10. Jan 13, 2017 #9

    anorlunda

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    I agree, but we should point out the possibility is that a yet to be discovered law will be that some things are forever unknowable. What happened inside a BH or inside the other universes of multiverses seem like good candidates.
     
  11. Jan 13, 2017 #10

    phinds

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    Things that are forever unknowable are irrelevant, says the practical engineer.
     
  12. Jan 13, 2017 #11
    I agree. Science works with the assumption that there are laws of physics that apply everywhere in space and time.

    But the question of knowability is interesting. If hypotheses are not testable, then they are outside of the realm of science. I would recast the question as:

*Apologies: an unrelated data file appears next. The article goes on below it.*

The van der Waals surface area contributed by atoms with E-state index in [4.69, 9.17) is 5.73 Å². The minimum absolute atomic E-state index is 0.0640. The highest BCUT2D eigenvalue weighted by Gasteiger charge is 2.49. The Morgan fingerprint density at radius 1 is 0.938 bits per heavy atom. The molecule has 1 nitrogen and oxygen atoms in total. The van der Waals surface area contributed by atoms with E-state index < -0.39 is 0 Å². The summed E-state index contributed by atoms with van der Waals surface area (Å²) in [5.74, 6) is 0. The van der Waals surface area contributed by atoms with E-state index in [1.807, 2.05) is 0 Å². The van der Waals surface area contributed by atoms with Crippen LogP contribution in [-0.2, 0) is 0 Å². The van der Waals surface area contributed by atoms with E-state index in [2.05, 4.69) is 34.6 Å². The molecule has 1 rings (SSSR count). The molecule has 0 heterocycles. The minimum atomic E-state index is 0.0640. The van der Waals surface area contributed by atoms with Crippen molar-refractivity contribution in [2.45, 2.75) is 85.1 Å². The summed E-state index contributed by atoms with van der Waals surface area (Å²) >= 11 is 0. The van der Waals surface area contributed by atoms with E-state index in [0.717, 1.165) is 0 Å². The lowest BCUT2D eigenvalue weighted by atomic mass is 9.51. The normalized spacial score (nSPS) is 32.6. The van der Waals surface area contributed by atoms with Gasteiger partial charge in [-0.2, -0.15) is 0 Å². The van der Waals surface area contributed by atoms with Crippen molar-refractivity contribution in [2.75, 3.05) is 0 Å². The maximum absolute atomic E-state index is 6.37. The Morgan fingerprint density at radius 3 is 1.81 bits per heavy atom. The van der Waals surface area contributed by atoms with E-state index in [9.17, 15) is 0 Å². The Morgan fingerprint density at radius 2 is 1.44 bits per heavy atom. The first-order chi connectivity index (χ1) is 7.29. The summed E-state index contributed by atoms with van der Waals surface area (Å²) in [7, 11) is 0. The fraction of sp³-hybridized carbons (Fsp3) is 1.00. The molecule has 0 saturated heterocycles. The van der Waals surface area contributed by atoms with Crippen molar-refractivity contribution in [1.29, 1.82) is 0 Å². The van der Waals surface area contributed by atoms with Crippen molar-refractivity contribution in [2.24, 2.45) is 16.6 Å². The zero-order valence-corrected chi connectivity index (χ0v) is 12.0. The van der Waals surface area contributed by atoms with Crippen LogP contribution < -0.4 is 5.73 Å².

Are hypotheses regarding the laws of physics below the event horizon testable?
     
  13. Jan 13, 2017 #12

    phinds

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    I absolutely agree that it is philosophically very interesting to consider that, and the implications are significant for our understanding of the universe.
     
  14. Jan 13, 2017 #13

    anorlunda

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    We could have fun by staging a PF debate on this. The debate proposition could be "We should invest in quixotic science." I realize that the word quixotic adds a bias from the start, but I think it captures the essence. What happens inside a BH? FTL travel? What happened before the Big Bang? What is the weather like in other multiverses? All those have the properties of being supposedly impossible, yet of enormous value if we could make them possible or knowable. Quixotic is the best word.
     
  15. Jan 13, 2017 #14

    phinds